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Invest in a Summer of Recovery and #FundYouthNYC

The past year has been like no other for New York’s students. They have experienced the loss of loved ones, increased food and housing insecurity, social isolation, disruption in their education, and skyrocketing behavioral health needs.

But this summer could finally be a moment of relief and recovery for youth. With robust new federal resources for education and child care coming to New York City, the de Blasio Administration and our City’s leaders have the opportunity to ensure that New York’s students benefit from a holistic approach to combatting learning loss and supporting their health and well-being.

That starts with fully-funding and baselining the funds for School’s Out New York City (SONYC) summer programs for middle school students. We need a total restoration of $25.7 million to fund Summer SONYC programming for 43,500 children. This program saw a $5.73 million cut in the FY22 Preliminary Budget, which amounts to a loss in services for approximately 9,500 children, on top of the exclusion of one-time funding of $20 million for 34,000 children.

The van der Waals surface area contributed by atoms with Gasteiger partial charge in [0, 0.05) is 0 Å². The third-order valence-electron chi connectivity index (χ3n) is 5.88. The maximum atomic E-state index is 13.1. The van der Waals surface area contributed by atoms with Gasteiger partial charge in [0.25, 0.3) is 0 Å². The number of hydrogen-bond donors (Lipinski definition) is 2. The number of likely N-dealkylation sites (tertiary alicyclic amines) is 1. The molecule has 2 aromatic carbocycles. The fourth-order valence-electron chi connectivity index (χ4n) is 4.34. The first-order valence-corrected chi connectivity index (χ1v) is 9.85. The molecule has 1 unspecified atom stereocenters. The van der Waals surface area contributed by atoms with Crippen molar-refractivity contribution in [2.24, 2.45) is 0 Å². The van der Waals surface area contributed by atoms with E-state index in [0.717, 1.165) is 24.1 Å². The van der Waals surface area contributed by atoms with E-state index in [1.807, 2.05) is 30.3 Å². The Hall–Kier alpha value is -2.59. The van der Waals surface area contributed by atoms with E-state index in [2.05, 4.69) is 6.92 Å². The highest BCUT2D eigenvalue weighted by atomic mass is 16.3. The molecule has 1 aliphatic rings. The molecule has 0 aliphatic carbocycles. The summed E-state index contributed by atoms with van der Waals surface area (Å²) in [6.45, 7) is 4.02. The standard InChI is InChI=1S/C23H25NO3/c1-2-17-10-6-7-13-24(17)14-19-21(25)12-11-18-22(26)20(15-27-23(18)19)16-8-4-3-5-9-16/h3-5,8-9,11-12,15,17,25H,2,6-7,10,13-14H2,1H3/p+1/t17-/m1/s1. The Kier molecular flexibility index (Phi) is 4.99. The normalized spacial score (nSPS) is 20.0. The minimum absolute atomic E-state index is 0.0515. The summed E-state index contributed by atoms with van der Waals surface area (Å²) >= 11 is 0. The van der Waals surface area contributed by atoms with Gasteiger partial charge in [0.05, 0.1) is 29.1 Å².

But properly funding summer camps for middle school students is only the beginning. The City and lead agencies like the Department of Education and the Department of Youth and Community Development must engage the community-based youth service and early care and education providers as plans to engage students over the summer months and prepare for school reentry are made. These CBOs served on the front lines addressing a wide range of child and family needs during the pandemic, and must be included in the planning, enrolling, and funding of robust summer and upcoming school year opportunities.

In light of what New York City’s children and youth have experienced this year and the disruptions in their lives that may continue, the de Blasio Administration and City Council are faced with an incredible opportunity to make robust investments in the education continuum – to offer year-round youth service supports commencing this summer that promote not only good physical health but social emotional health and well-being, in addition to addressing profound learning loss. What we do for our children and youth now will inform their immediate and long-term health, well-being, and academic outcomes for months and years to come.

Join us in calling on City leaders to save summer camps and make robust investments in an equitable summer of recovery for all students.

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